For the first time in three years, the New York Yankees go into the All-Star break atop the American League East. For the first time in more than three years, the Yankees actually have something positive to look forward to.
Despite their recent struggles at second base between Stephen Drew and Jose Pirela, both of which have done nothing, they may have caught a preview of the future of that position in Rob Refsnyder.
The 24-year-old South Korean made his Major League debut on Saturday at Fenway Park and hit his first career big league home run on Sunday. Although Yankees General Manager Brian Cashman said that Refsnyder’s debut was just a short-term decision based on the Yankees facing a pair of lefties at Fenway over the weekend, Refsnyder may have made a point to stay in the Bronx.
It took a while for him to come up to the Bronx, but the wait was worth it. Prior to his debut on Saturday, Refsnyder was regarded as one of the Yankees top prospects, hitting .296 with 31 home runs and 179 RBIs. So far, he’s just 2-for-7 (.286) with the solo home run and two RBI in two games with the Yankees.
But despite the few mistakes he made in his pair of games against Boston last weekend, don’t expect that to affect Refsnyder or his future with the Yankees moving forward.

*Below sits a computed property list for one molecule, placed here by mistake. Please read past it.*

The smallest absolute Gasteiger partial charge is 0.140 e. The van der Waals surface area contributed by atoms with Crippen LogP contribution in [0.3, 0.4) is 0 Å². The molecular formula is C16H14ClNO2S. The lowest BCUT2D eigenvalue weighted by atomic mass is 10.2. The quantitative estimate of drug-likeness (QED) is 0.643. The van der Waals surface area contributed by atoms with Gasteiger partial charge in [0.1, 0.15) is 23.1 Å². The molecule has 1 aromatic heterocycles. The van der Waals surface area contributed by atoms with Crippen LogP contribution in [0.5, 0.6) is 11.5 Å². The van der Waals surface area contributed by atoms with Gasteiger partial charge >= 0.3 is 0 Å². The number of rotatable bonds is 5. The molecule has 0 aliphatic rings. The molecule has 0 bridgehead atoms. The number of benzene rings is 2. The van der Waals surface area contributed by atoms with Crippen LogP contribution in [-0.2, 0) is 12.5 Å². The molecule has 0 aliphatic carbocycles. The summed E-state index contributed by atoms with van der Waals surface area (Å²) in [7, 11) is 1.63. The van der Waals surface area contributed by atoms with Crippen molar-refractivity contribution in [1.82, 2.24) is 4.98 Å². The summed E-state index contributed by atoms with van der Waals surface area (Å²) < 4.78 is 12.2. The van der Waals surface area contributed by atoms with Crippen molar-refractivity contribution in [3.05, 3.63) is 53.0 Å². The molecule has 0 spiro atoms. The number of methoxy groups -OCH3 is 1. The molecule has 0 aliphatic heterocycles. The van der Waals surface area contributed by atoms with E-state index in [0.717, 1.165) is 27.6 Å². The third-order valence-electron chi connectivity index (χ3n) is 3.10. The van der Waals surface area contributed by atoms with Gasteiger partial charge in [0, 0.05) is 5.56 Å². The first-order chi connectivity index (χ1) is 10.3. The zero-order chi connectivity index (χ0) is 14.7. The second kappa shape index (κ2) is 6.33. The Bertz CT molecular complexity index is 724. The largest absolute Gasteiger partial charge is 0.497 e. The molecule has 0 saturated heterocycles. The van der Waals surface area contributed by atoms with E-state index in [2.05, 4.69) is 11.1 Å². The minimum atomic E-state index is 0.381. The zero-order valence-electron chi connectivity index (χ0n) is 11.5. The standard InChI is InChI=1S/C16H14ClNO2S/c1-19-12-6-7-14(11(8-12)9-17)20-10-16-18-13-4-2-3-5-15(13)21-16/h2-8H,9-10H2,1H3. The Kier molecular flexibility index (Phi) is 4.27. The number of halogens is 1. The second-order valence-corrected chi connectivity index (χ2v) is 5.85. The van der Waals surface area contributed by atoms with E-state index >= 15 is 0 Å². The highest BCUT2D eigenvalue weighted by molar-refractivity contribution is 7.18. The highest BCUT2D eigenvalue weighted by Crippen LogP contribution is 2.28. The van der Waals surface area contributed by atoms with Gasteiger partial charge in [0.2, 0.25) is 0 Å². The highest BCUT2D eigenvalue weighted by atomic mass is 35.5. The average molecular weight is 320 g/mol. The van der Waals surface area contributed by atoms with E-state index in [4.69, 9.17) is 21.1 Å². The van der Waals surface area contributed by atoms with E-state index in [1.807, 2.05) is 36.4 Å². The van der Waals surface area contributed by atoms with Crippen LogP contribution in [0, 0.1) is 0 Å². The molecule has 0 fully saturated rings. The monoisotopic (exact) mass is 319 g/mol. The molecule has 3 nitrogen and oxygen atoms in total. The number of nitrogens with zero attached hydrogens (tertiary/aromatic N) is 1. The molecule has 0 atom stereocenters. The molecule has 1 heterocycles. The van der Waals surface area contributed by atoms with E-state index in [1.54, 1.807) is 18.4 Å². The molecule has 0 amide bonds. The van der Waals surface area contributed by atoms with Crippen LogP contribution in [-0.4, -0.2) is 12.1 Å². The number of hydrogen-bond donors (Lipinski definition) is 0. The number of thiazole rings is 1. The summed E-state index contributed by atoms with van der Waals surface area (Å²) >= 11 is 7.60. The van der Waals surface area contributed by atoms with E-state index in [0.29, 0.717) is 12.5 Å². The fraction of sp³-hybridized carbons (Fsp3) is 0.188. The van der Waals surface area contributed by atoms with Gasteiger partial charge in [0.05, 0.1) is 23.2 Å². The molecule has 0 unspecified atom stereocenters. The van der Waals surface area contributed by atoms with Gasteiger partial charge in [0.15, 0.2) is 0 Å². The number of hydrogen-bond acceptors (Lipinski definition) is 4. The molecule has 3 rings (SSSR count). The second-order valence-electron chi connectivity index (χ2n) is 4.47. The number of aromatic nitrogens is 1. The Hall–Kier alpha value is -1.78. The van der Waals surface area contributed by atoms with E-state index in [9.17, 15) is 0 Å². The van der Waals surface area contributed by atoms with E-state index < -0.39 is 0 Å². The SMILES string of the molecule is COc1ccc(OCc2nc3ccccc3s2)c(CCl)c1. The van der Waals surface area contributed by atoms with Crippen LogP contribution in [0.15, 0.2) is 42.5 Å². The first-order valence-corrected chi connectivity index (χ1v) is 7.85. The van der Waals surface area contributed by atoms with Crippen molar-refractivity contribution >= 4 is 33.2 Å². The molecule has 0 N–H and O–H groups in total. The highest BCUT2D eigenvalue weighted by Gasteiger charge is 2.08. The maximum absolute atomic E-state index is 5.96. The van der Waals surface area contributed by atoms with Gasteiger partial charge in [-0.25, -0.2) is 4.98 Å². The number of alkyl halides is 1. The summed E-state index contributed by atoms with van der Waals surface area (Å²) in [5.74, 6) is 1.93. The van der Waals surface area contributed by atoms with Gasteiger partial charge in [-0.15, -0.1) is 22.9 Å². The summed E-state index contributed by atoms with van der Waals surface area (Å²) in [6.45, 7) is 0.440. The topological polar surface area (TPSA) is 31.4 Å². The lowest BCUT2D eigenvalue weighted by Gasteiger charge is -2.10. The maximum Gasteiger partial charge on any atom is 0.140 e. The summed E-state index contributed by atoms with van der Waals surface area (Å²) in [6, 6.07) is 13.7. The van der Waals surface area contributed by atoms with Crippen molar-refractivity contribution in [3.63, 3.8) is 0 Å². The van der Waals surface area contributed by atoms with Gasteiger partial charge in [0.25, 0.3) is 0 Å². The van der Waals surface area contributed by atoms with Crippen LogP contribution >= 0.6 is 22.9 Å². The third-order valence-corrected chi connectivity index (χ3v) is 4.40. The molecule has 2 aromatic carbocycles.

He’s shown that he can hit big-league hitting and that he’s not afraid to take chances on the field, making a backhanded flip to second on a close force play in the eighth inning in Sunday’s 8-6 win.
“It’s not easy,” Refsnyder said afterwards, “but it’s a play you need. If I go underhanded there, it might be too late. I’ve worked at it. I think that’s one thing people may not realize: young guys can get better if they work at it.”
While his defense should get better over time, it’s his bat that could keep him in the lineup – his right-handed bat.
“I haven’t seen a lot of him, but he looks like a good right-handed bat,” Alex Rodriguez said, “and that could be good for us, with all of the lefties we have.”
On the current Yankee lineup and bench, New York tends to send out six pure left-handed hitters and three switch-hitters. Refsnyder’s purely right-handed bat would be a welcome addition to a lineup where Alex Rodriguez is the only other pure right handed hitter.
The Yankees best move would be to keep Refsnyder in the big club for the rest of the year. They should send Gregorio Petit, which would be the easiest route given minor-league options and baseball’s roster rules.
They could also get rid of either Drew of Brendan Ryan, which would open up a roster spot, although keeping Drew and Ryan who can both play short as well could give the Yankees decent depth in the middle infield. (Refsnyder is solely a second baseman.) Or they can just send Refsnyder back to Triple-A, playing the “progression” card.
For a team with a legitimate chance at returning to the postseason for the first time since 2012, keeping Refsnyder aboard for the second half would be the best move for the near-future and possibly years to come.